I have recently started thinking in terms of "anti-listing" activities that are conducive to this sort of behaviour. To anti-list an activity is to take action to disrupt the line of succession. In the case of the series of Robot Chicken I just downloaded, this is literally a case of removing the list of files from my immediate environment. This seems like a fairly robust way of thinking about my activity management.

I find the term slightly confusing, in that it seems like "anti-list" could just as well be a name for the system which is wasting time as opposed to the act of avoiding it.

(In particular, a list of the first kind is an ordering of subtasks to complete some goal, which form a tree or directed graph with a single final node (often not itself on the list). A time-wasting activity of the sort you describe is a an ordering of nodes in a directed graph with a chosen initial node, and is thus opposite-but-analogous.)

I am convinced of the term being sufficiently confusing to warrant changing. Alternative suggestions would be welcome.

Also, I've heard the term "anti to-do list" used to mean a list you make of what you've actually accomplished, instead of what you planned to accomplish (and it's a very useful tool). So I got that term mixed up with your term.

I like your concept of trying to break the flow of time-wasting activities; it sounds like a situation for some sort of pre-commitment device. "Okay, I've got an implicit list of not-so-good activities putting itself together here...I'd better break the chain and commit to read only two more articles..." Or something. I realize that doesn't really solve your terminological difficulty!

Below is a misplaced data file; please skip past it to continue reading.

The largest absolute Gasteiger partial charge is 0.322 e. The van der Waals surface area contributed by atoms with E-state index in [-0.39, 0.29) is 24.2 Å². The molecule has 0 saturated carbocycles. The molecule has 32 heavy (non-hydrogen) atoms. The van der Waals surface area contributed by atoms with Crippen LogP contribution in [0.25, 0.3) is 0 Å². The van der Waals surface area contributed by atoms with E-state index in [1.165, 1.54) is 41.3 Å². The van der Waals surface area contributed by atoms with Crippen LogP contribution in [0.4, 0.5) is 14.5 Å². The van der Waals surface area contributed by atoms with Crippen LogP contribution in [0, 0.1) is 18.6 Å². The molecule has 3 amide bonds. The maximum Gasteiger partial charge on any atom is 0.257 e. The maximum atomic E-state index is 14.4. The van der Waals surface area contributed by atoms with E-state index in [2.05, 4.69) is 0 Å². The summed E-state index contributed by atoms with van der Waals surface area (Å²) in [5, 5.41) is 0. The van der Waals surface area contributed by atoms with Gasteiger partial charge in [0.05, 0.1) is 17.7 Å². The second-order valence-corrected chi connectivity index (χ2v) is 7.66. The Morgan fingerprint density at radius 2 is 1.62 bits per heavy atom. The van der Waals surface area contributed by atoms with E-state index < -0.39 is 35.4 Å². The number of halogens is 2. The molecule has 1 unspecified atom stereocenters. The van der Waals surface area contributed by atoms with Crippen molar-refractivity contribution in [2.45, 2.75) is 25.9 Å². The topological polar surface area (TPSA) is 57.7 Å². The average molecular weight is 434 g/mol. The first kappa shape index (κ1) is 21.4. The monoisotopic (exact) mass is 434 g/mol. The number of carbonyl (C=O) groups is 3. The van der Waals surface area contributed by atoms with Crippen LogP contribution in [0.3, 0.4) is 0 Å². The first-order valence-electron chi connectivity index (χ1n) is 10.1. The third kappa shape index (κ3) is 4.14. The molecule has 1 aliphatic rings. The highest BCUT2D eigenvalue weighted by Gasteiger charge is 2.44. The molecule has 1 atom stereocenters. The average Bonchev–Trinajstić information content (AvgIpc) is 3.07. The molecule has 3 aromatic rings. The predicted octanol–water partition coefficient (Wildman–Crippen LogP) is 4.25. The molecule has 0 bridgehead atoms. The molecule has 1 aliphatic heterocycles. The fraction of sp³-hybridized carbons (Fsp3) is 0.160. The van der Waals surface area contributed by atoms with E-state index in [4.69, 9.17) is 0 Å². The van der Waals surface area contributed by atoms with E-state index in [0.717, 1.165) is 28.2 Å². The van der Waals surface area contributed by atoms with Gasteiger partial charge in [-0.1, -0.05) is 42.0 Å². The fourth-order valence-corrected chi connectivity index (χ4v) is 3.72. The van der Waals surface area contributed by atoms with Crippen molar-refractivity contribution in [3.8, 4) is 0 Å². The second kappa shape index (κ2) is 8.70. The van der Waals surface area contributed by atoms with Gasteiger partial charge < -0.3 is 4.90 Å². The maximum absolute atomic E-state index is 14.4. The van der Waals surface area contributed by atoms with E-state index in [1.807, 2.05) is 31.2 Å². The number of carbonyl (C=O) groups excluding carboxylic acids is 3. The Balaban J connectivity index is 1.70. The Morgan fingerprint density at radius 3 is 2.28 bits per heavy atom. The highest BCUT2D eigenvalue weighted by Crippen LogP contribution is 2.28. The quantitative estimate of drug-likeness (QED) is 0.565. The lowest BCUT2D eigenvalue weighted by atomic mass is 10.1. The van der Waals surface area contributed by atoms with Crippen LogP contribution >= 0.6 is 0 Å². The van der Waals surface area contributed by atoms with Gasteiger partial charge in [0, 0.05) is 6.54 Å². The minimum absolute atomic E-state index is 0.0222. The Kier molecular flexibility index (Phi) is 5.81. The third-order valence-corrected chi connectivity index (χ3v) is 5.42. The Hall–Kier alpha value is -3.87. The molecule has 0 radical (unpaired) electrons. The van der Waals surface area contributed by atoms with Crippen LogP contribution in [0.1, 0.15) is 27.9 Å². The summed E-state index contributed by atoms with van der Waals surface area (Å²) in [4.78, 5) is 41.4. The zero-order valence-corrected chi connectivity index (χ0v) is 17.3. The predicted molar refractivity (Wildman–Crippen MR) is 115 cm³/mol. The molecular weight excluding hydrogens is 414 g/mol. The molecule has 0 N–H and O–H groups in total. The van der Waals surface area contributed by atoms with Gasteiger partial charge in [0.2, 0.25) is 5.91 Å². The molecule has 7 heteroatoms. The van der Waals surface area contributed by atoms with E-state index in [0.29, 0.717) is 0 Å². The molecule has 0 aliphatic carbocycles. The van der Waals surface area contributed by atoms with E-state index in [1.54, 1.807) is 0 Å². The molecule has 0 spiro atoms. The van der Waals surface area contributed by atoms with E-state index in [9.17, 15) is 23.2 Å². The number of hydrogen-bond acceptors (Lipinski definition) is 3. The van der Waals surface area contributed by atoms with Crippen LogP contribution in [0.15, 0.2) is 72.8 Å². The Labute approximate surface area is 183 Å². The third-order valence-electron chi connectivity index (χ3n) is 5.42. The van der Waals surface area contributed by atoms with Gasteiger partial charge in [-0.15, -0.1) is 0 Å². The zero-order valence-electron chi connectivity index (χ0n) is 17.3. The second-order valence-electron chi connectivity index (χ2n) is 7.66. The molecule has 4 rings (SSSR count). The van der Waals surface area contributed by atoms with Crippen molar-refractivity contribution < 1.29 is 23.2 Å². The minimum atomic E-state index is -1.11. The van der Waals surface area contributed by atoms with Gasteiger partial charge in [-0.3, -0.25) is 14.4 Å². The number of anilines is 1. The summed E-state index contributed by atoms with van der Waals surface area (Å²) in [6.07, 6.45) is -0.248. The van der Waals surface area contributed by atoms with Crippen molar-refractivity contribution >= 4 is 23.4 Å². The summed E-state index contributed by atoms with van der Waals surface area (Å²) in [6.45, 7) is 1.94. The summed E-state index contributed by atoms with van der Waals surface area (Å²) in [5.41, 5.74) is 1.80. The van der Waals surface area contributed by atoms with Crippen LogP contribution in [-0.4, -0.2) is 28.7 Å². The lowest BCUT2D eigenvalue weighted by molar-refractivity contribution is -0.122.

I've heard those described as "to-done lists", and yes, they're very useful.

I've found pre-commitment to n more indulgences generally fails if the cost to one more indulgence is sufficiently low. The only workable solution I've found is forcible pre-commitment to zero more indulgences. In the case of a directory filled with Robot Chicken episodes, closing the window on that directory when I resolve to not watch any more has proven to be very effective.

The concept of a "not-to-do list" seems useful here; instead of things that you want to do to check off, they're habits or actions that you do not want to do. "Do not watch the next episode of a TV series without getting up and moving around" could prevent you from launching an unintentional marathon, by giving you an opportunity to change what you're doing with every episode.

I don't quite understand what goal you're going for here. As you say, if the goal is "enjoyably waste time", some activities are set up to encourage the next step automatically. If you do in fact have the goal "enjoyably waste time for an hour" or something, this seems like useful behaviour? Or is it the case that your actual goal is "perform this particular enjoyable waste of time that I have selected and then stop"? It seems like this would be the reason you might want to do this anti-listing thing, but at no point do you describe something other than "enjoyably waste time" as your goal. What did I miss?

I'm talking about akrasia, not about literally possessing the explicit goal "enjoyably waste time". This is unlikely to be a goal anyone needs help achieving, and yet there exist a wide variety of lists to help people achieve it nonetheless.

What I'm getting at is that lists facilitate getting things done. If that thing is an explicit goal we have, the goal is more likely to be achieved. In these cases, where no lists (or poor lists) exist, we want to create or improve them.